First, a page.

Lake Superior’s Apostle Islands are a sailor’s playground – Chicago Tribune

In a voice that somehow evokes actor Michael Caine, Northern Breezes Sailing ( instructor Guy Wray helps me and his mate Dave Cushman plot a course from our marina near Bayfield, Wisconsin to Raspberry Island in the southwest corner of Lake Superior – a distance of about 16 aquatic miles.

“There’s a beautifully restored lighthouse there that’s worth a visit,” Wray tells us as we stand in front of a map of the Apostle Islands National Lakeshore. “And then we can sail to Stockton Island to find a sheltered anchorage for the night.”

The next morning, it’s raining as we depart from Pikes Bay Marina near Bayfield on Memories Maid, a 40.5ft Hunter sailboat that doubles as a classroom for a three-day American Sailing Association course. .

It starts to rain in earnest as the winds pick up to a vigorous 25 knots and our sloop heels over to the side as we turn towards our destination. An hour later, the sun breaks through, stains the lake and illuminates the archipelago.

We could hardly have chosen a nicer place to develop our sailing skills. The Apostles, made up of 22 rocky, forested islands (21 of which are part of the national park) is a sailor’s playground through September, often called a northern version of the British Virgin Islands in the Caribbean.

And it’s not just the Mecca of sailing; the Apostles is also a great place for hiking, fishing, bird watching, wildlife viewing, sea kayaking through wind and wave carved caves, camping or just building sandcastles on the one of the many beaches of the archipelago.

Ashore, the village of Bayfield, which seems to have been transplanted from New England, is also a delight.

“The best thing about the Apostles is that it’s the only inland region of the United States that even remotely resembles the BVI,” says Wray, who says Northern Breezes attracts sailing students from all over the Midwest and beyond. of the.

“I came here 30 years ago from the Twin Cities with my family and thought Bayfield was a gem. Now I think I’ve been back there over 100 times,” says Wray, who raced internationally while living in Australia.

The Apostle Islands are a corner of the Midwest that sets me back every few years. The first time was nearly two decades ago when my eldest son, Matthew, now 33, and I went sailing for a day. Ten years later, a friend and I chartered a 44ft boat for four days with our young families. Two years ago I was back to learn some rudimentary skills.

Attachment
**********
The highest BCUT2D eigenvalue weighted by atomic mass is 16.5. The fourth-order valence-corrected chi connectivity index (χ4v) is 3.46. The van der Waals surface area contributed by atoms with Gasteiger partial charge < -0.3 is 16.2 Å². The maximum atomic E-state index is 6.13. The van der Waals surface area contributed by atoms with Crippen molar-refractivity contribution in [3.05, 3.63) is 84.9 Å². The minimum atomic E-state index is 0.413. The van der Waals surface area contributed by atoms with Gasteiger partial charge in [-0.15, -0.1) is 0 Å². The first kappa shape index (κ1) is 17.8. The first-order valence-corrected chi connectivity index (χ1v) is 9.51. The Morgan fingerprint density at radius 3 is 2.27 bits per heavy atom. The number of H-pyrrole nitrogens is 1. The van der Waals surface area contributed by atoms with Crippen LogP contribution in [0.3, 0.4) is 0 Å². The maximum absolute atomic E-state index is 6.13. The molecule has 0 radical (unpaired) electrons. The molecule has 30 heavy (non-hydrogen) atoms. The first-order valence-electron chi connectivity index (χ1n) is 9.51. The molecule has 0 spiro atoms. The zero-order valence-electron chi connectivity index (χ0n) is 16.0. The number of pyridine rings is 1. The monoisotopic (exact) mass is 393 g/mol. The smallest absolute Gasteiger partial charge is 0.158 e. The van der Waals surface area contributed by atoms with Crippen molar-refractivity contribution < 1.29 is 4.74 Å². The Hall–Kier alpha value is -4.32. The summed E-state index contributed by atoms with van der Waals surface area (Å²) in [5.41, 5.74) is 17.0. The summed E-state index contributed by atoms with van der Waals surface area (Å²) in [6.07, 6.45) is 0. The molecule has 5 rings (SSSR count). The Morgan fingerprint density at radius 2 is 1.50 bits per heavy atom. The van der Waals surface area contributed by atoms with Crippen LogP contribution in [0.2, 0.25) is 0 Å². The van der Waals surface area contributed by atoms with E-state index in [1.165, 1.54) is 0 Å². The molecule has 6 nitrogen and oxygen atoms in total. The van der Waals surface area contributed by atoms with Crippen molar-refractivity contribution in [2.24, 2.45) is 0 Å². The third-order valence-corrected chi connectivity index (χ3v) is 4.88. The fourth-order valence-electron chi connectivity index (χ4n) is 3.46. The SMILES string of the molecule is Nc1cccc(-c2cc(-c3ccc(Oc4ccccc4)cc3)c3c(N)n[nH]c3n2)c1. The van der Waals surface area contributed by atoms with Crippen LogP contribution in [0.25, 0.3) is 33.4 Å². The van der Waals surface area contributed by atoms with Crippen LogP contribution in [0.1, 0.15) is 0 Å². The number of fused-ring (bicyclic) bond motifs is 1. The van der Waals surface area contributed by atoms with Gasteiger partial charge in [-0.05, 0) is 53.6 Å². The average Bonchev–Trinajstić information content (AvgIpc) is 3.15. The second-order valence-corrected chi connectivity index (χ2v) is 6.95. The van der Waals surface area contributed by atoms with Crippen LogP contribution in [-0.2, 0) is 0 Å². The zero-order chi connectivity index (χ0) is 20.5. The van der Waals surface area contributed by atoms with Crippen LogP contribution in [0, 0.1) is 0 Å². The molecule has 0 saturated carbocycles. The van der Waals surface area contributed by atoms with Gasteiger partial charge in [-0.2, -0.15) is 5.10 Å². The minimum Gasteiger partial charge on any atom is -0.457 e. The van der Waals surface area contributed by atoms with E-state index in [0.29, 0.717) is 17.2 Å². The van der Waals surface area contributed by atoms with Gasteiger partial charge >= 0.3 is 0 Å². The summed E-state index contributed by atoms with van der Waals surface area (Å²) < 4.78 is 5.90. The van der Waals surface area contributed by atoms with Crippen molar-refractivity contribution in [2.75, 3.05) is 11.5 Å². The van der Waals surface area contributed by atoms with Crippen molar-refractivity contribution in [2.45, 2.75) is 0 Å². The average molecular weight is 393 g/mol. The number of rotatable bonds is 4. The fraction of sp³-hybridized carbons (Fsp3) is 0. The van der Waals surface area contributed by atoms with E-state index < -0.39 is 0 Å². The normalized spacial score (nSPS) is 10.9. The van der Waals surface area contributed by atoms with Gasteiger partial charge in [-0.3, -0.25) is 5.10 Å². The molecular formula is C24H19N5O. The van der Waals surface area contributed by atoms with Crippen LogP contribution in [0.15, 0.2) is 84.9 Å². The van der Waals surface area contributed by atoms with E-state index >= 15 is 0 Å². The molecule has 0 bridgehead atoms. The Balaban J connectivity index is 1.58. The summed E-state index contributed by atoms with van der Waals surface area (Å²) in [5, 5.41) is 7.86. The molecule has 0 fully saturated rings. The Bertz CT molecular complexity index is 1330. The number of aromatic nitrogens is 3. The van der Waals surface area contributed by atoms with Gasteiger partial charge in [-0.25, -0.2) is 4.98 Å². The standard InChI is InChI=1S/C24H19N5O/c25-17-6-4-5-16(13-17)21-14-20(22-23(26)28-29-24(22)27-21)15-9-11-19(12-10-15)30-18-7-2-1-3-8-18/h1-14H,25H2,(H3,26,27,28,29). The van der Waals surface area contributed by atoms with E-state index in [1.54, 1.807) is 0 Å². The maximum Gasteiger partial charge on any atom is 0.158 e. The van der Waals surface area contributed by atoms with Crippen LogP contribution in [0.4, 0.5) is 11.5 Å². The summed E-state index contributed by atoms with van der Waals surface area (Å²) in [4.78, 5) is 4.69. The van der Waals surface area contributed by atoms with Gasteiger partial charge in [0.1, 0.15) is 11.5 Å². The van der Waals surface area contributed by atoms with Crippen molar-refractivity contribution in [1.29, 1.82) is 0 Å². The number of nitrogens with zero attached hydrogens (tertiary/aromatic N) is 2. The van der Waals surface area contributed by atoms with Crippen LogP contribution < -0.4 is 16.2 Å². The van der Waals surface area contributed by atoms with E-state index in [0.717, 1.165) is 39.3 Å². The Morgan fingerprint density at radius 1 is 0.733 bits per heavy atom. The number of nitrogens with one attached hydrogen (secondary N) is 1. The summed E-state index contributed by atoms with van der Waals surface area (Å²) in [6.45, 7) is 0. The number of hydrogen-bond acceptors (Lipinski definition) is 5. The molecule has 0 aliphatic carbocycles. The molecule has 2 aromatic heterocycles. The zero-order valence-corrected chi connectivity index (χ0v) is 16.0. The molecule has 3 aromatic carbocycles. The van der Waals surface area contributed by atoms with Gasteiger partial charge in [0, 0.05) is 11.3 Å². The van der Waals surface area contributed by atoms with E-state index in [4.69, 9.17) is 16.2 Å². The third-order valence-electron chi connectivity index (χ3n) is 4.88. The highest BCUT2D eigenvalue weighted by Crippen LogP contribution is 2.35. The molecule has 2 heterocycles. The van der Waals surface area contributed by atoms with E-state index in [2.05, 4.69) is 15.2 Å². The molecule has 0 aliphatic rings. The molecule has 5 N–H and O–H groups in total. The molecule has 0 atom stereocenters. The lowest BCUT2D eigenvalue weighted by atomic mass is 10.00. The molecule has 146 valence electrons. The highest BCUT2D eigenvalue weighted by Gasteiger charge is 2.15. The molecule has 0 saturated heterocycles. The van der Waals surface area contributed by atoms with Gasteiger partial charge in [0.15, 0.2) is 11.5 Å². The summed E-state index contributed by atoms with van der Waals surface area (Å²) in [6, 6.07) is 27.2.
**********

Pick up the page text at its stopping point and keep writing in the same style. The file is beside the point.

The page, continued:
And this month of June, I came back to get closer to my goal of one day renting a sailboat in the Caribbean, in Croatia, or maybe even in Greece or Tahiti. This time, my two youngest children, Maddie, 21; and Anders, 19, joined me, along with fellow student (and Cascade Mounain Ski Patrol buddy) Cushman and Marine friend from Madison, Laura Scandurra.

For the most part, my children nap and read during the three-day onboard course, while Wray teaches us about mooring, tacking, jibing and other ever-challenging sailing skills, including figured out how to recover an unlucky MOB, also known as a “man overboard”.

But one afternoon, while Cushman and I were taking a sailing test, Wray caught the attention of my descendants by letting them take turns steering the ship, “holding the helm” in nautical jargon.

Their favorite part of the trip is Raspberry Island, where we hike from a beach near where we anchored to the lighthouse, where we meet National Park Service ranger Fred Schlicting.

Dressed in a lighthouse keeper’s outfit from 100 years ago, he tells us about life on the island at the beginning of the 20th century. He also takes us on a tour of the manicured grounds and the lighthouse itself – which looked like it was painted yesterday.

On the last night of our adventure, we moor at a wooden wharf in Quarry Bay, a sheltered bay on Stockton Island, so named because it is near an old open pit mine where hundreds of tons of brownstones were cut in the late 1800s and shipped to cities such as Chicago and Detroit.

Stockton has a thriving bear population, although we didn’t see any on our walks along the island’s trails, which total 14 miles. On another visit to the island, Cushman and I had dropped anchor in the bay of Près Isle and walked over a tombolo, a sand bridge linking Près Isle Point to the rest of Stockton Island, dotted with flowers .

On the windward side of the spit, we had gazed at breezy Julian Bay, home to ‘singing sands’. The rounded grains of this beach are mostly quartz, and they really squeak or hiss when you walk on them barefoot or rub your hand in a circular motion.

On the last morning of our visit, I get up early and drink my coffee in the cockpit of Memories Maid. I see a loon floating on the water. Nearby, a small group of sea kayakers paddle along the shore as mist lifts from the lake.

Then we return to our berth in Pikes Bay, cruising and rolling along the other side of Madeline Island, the only Apostles Island that is not part of the National Lakeshore.

As I carefully guide our sailboat down its slide, I promise to return soon. Only next time I hope to be the captain, charting my own course.

For more information on the Apostles, see For more details on Bayfield, visit And for Madeline Island, accessible by ferry and the largest island in the archipelago, see

The base cost of a three-day Northern Breezes Friends and Family sailing course, which can include two students and multiple travelers, is $2,099. Four and five day courses on sloops and catamarans are also offered. The school offers a variety of courses from beginner to advanced inshore cruising and offshore passage making.

Brian Clark is a freelance writer.

Harold B. McConnell